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IRIS 2018-8:1/31

Ireland

Data Protection Act 2018 enacted  

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Ronan Ó Fathaigh

Institute for Information Law (IViR), University of Amsterdam

On 24 May 2018, the Data Protection Act 2018 was enacted following publication of the Data Protection Bill in February 2018 (see IRIS 2018-3/21) and the General Scheme of the Bill in May 2017 (see IRIS 2017-7/22). The purpose of the 2018 Act is to give further effect to the European Union’s General Data Protection Regulation (2016/679) (GDPR), which became applicable in all member states on 25 May 2018 (see IRIS 2018-6/7). While the GDPR is directly applicable, a number of its provisions require member states to enact domestic legislation, and 25 May 2018 was also the deadline for member states to notify the European Commission of national legislation adopted pursuant to a number of chapters and articles in the GDPR.

Similar to the GPDR, the Data Protection Act 2018 is a lengthy piece of legislation, running to 184 pages. However, two sections of the Data Protection Act 2018 are of particular relevance for the media. The first is section 43, which concerns data processing and freedom of expression and information. Under Article 85 of the GDPR, member states must by law reconcile the right to the protection of personal data pursuant to this Regulation with the right to freedom of expression and information, including processing for journalistic purposes and the purposes of academic, artistic or literary expression. Thus, section 43(1) of the Data Protection Act 2018 provides that the processing of personal data for the purpose of exercising the right to freedom of expression and information, including processing for journalistic purposes, is exempt from compliance with the provisions of the GDPR specified in section 43(2), where, having regard to the importance of the right of freedom of expression and information in a democratic society, compliance with the provision would be incompatible with such purposes. The GDPR provisions listed in section 43(2) are Chapter II (principles), other than Article 5(1)(f), Chapter III (rights of the data subject), Chapter IV (controller and processor), Chapter V (transfer of personal data to third countries and international organisations), Chapter VI (independent supervisory authorities) and Chapter VII (cooperation and consistency). Notably, section 43(5) provides that in order to take account of the importance of the right to freedom of expression and information in a democratic society, that right shall be interpreted in a broad manner.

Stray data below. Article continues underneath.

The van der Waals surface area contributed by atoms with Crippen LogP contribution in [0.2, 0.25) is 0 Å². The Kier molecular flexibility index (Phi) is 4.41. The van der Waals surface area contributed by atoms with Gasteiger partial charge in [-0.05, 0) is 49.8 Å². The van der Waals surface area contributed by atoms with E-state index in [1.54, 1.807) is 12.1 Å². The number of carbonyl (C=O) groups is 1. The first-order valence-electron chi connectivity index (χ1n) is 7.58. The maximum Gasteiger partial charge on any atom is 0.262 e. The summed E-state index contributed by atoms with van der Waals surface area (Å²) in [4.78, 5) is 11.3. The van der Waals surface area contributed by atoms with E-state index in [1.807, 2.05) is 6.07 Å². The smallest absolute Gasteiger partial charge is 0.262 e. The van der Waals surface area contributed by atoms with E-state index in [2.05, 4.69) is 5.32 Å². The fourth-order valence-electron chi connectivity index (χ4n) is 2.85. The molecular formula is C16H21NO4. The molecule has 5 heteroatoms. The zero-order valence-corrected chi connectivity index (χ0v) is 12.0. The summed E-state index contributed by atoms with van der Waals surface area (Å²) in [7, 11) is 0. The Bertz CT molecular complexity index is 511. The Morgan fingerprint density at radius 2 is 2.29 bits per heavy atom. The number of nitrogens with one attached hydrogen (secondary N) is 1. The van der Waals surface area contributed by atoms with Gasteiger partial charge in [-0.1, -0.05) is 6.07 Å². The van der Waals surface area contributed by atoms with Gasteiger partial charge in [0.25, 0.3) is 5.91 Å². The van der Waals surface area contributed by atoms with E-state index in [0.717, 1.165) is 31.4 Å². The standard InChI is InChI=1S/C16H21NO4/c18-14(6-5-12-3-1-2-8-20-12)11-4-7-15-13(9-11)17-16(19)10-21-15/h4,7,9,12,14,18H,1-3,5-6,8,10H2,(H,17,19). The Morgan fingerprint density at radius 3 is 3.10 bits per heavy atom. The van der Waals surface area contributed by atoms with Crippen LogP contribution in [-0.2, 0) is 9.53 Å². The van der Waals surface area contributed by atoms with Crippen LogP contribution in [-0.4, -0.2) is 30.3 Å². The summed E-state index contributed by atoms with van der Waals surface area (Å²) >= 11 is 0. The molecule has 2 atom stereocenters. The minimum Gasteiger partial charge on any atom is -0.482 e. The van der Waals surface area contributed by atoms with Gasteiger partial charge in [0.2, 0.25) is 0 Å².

The second section of particular relevance is section 44 on data processing and public access to official documents under the Freedom of Information Act 2014 (see IRIS 2015-1/25). Under Article 86 of the GDPR, personal data in official documents held by a public authority may be disclosed in accordance with Union or member state law to which the public authority is subject in order to reconcile public access to official documents with the right to the protection of personal data, pursuant to this Regulation. In this regard, section 44 of the Data Protection Act 2018 provides that for the purposes of Article 86, personal data contained in a record may be disclosed where a request for access to the record is granted under and in accordance with the FOI Act 2014, pursuant to a freedom of information request.

References
Data Protection Act 2018, 24 May 2018 EN
 http://merlin.obs.coe.int/redirect.php?id=19185